• The Reciprocal Tension Membranes (RTM)

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The Reciprocal Tension Membranes (RTM)

6 August 2021

Craniosacral therapists understand the importance of listening to The Reciprocal Tension Membranes (RTM) and getting a sense of dural mobility.

The dural membranes are a part of membranous envelopes called the meninges that encase the brain and CNS.

The dura mater attaches to certain cranial bones intracranially and can have external portions through the sutures of the skull. In addition the dura attaches to upper cervical bones and the sacrum.

The dura mater envelopes the brain and spinal cord. In the head the falx cerebri and tentorium cerebelli are a part of the dural system with shifting tensions. The falx cerebri and tentorium cerebelli are called ‘reciprocal tension membranes’.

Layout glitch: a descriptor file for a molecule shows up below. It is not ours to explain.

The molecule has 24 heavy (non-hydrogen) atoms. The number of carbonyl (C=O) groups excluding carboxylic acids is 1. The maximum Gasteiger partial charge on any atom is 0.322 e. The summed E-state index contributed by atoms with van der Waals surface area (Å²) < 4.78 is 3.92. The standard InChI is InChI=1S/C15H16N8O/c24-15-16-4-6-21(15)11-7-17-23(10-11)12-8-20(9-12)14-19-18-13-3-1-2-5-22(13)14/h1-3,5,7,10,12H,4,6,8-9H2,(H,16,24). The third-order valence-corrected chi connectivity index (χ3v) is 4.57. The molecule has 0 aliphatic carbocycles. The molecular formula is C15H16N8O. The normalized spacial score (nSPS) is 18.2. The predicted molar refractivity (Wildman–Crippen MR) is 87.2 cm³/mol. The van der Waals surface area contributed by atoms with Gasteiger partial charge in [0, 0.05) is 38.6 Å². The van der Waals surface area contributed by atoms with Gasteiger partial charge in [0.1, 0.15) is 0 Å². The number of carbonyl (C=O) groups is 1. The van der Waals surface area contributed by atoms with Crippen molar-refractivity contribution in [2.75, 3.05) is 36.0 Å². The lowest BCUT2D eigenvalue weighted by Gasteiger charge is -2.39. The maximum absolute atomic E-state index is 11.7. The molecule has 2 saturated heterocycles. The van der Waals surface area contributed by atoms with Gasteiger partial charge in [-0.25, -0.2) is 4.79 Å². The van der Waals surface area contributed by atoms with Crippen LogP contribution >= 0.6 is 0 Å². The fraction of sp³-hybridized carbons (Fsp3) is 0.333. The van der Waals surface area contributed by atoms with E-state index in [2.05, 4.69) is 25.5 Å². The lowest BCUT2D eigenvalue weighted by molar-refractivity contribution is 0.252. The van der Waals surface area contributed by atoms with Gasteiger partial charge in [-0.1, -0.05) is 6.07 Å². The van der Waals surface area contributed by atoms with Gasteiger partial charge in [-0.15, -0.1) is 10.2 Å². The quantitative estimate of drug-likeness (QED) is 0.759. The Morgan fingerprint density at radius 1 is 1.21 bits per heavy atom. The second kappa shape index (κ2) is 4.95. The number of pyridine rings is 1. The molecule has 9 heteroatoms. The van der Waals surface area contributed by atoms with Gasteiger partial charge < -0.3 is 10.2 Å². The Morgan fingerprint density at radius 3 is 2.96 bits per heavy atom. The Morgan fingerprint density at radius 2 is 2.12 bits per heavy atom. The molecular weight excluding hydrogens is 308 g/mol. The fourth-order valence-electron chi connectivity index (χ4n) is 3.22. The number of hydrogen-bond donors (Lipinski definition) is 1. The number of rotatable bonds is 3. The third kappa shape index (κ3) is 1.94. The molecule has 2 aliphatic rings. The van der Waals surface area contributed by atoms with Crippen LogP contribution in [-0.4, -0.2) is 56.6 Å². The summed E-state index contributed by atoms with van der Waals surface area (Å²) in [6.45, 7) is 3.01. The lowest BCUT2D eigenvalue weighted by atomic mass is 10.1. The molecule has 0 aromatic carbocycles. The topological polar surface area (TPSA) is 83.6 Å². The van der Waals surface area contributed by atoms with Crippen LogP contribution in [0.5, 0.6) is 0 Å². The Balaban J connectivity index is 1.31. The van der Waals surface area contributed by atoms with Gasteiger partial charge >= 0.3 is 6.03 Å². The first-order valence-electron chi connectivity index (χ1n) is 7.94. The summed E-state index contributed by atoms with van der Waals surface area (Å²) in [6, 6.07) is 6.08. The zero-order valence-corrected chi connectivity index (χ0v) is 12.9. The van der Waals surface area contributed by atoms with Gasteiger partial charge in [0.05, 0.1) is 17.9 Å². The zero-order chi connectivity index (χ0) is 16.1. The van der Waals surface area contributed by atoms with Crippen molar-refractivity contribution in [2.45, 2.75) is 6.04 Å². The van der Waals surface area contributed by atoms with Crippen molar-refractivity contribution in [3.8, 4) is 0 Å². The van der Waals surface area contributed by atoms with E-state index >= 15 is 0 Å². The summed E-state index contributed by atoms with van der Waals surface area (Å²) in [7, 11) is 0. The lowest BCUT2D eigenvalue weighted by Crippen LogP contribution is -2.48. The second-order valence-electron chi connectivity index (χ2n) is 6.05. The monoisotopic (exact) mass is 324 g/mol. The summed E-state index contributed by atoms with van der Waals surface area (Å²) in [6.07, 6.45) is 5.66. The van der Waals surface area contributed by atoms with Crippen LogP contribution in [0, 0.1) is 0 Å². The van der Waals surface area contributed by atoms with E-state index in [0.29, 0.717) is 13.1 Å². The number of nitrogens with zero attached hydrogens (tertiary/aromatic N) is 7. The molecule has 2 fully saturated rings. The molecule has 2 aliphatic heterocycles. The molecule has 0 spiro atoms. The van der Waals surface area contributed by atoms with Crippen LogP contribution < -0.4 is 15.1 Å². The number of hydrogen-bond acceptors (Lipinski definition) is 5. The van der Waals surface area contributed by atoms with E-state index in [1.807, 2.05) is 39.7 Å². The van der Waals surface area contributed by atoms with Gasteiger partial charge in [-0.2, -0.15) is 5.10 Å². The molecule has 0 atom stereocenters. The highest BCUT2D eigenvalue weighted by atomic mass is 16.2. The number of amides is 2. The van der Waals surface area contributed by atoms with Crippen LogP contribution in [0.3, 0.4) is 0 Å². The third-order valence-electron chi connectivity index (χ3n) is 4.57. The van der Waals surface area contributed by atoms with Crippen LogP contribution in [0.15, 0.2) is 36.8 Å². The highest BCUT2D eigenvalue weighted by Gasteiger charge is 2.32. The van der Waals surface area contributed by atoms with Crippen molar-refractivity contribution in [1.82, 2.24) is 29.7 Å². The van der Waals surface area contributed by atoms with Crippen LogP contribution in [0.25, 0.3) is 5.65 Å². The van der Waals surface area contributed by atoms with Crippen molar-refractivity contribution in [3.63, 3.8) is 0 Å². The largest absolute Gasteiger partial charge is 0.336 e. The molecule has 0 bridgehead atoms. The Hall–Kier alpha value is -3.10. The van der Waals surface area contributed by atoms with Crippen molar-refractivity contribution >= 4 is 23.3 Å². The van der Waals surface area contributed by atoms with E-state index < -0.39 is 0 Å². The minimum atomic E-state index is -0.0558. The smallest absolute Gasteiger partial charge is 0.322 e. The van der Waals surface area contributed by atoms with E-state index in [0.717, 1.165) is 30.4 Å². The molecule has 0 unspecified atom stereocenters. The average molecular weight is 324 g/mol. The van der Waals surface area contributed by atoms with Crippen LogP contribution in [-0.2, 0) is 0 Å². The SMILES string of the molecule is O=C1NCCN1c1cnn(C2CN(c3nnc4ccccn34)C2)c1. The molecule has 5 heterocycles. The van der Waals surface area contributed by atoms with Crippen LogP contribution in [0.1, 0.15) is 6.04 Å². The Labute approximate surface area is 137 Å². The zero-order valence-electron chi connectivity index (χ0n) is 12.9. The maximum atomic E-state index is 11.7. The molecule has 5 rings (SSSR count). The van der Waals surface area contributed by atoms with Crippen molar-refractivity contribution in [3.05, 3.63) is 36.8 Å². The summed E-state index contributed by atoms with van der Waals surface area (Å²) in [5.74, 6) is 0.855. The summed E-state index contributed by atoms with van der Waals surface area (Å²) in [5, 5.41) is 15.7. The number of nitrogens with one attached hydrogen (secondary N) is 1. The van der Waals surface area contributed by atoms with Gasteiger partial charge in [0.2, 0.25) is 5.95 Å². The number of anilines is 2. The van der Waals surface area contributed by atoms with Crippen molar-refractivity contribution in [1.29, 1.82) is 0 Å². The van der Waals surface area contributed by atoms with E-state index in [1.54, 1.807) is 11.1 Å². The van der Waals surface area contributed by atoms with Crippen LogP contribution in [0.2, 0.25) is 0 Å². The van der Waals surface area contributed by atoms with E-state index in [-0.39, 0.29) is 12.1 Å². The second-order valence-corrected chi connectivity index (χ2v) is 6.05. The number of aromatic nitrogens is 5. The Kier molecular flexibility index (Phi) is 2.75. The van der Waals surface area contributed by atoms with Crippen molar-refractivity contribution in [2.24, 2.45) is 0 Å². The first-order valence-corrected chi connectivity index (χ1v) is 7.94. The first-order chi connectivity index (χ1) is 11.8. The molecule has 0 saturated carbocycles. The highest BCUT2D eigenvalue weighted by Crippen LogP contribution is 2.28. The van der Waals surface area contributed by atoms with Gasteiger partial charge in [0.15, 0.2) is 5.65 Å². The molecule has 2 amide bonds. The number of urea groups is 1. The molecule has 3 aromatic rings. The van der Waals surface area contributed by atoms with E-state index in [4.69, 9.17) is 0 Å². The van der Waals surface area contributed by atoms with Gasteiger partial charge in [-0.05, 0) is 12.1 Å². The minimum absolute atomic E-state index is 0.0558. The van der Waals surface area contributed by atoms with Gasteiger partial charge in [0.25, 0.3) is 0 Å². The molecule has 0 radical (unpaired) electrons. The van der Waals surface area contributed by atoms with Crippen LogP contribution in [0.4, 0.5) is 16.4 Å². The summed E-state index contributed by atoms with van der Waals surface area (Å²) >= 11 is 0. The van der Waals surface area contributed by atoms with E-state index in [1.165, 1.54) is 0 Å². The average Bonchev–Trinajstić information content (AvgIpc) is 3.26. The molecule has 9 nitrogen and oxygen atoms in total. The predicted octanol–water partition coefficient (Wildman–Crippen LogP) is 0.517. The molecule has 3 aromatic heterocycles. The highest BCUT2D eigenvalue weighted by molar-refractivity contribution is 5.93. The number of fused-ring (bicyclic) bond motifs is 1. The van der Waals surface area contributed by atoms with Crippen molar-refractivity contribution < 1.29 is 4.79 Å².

The bones move in rhythm with the motion of the shifting tensions in the reciprocal tension membranes. It is by this mechanism that the bones of the head are theorized to move as the head goes through its inhalation and exhalation phases.

As the CNS coils (inhalation) and the spinal cord moves upward, so does the dural membranes. As the CNS uncoils (exhalation) and the spinal cord drops, then the dural membranes follow as well.

Underpinning the work is an inherent understanding of human anatomy & physiology. CST has its roots in osteopathy, so in order to understand how to work with the CNS, therapists must have a deep understanding of the mechanics of the body.

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